The overall goal, said Ms. McCartney, is to produce a cadre of highly skilled educational leaders who are committed to reform of the profession, knowledgeable about the way children learn and well-grounded in the real world of practical management and politics.

How many of the Harvard grads will stay in the hood after their field placement? How many will even continue to teach? I suspect not many. They will move into policy positions and other places in the educational bureaucracy.

But even if these Doctor’s of Education did stay, one of the main deficiencies would still exist, the lack of teachers who have a mastery of knowledge in a specific field. In other words, the schools–especially schools in low-income communities–need educators with graduate degrees in Math, English, History and the Sciences, not in Education. I’m all for interdisciplinary and cross-disciplinary education and research, but these approaches require a strong background in a specific discipline as a foundation.

A slightly amusing story from the idiot activists department. A New Jersey eco-terrorist was busted for selling dope, in China. Justin Franchi Solondz was sentenced to three years in prison for manufacturing drugs:

After serving his time, Mr. Solondz, 30, who is on the F.B.I.’s wanted list, will be deported to the United States, where he faces charges stemming from what the authorities say was his role in an arson rampage that destroyed buildings in three western states as a member of a group related to the environmental extremist organization Earth Liberation Front. He was indicted in absentia in 2006…

According to his father, Paul Solondz, the Dali police said they discovered 33 pounds of marijuana buried in the courtyard of the house that the younger Mr. Solondz rented, as well as what the prosecutor described as a drug laboratory inside the house…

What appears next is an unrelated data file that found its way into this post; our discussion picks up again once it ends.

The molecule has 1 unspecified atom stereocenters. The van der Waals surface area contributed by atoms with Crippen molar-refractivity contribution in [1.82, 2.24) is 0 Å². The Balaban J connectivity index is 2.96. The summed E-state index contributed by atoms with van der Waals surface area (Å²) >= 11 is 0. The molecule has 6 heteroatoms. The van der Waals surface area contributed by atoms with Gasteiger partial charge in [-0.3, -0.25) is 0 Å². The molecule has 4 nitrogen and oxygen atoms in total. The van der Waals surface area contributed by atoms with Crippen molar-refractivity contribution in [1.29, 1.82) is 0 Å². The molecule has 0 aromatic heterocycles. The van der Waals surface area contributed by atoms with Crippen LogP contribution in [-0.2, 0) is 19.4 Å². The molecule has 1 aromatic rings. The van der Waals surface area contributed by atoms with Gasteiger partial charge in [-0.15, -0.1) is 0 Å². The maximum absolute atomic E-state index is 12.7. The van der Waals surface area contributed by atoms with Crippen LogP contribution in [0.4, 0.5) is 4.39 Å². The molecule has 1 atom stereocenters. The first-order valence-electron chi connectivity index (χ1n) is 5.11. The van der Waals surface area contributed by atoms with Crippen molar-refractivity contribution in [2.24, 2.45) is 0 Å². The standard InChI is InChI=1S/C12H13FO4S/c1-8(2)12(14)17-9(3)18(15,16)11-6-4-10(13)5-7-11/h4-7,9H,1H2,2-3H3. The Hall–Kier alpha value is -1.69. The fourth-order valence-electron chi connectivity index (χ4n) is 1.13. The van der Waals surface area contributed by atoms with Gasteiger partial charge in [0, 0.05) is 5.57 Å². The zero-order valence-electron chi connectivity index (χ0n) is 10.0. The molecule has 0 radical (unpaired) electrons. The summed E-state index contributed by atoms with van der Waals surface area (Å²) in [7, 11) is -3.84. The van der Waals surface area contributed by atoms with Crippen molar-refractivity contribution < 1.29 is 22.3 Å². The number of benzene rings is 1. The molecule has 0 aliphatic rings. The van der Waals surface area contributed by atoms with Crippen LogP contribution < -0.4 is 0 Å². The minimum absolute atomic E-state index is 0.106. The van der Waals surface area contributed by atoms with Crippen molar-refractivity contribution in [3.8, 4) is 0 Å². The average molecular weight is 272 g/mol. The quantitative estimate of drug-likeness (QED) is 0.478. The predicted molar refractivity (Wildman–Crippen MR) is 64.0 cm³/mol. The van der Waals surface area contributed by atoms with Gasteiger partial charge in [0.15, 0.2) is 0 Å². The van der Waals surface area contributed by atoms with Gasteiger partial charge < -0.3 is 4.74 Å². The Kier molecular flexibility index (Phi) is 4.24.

According to federal authorities, Mr. Solondz made incendiary devices that destroyed a horticulture center at the University of Washington in Seattle in May 2001. Prosecutors also accuse him of burning down buildings and vehicles in Oregon that same day, and linked him to a later arson attack in California. The combined loss of property totaled more than $5 million.

On the subject of environmentalists, what’s up with Climate Gate? I’m not one of those people who thinks industrial pollution does not have an impact on the environment. As someone who grew up in Los Angeles in the 1970s, I know it does. But the actions some scientists are taking to marginalize those they disagree with really rubs me the wrong way.

In other news, I’m glad that John Batchelor is back on WABC radio M-F from 9:00-midnight. He used to be on Sundays and then they increased his days to Saturday and Sunday and now he is on seven days a week. Batchelor has a sense of balance and civility uncommon to much AM talk radio. Check him out on the web if you are out of the broadcast range.

Last Sunday I tuned in and was surprised to hear Drinking with Bob on the air before Batchelor. I used to watch Bob rant on Queens Public Television back when we were living in the borough. But WABC? Bob has definitely hit the big time! I know it isn’t highbrow but I wish him plenty of success at WABC. Check out his blog here.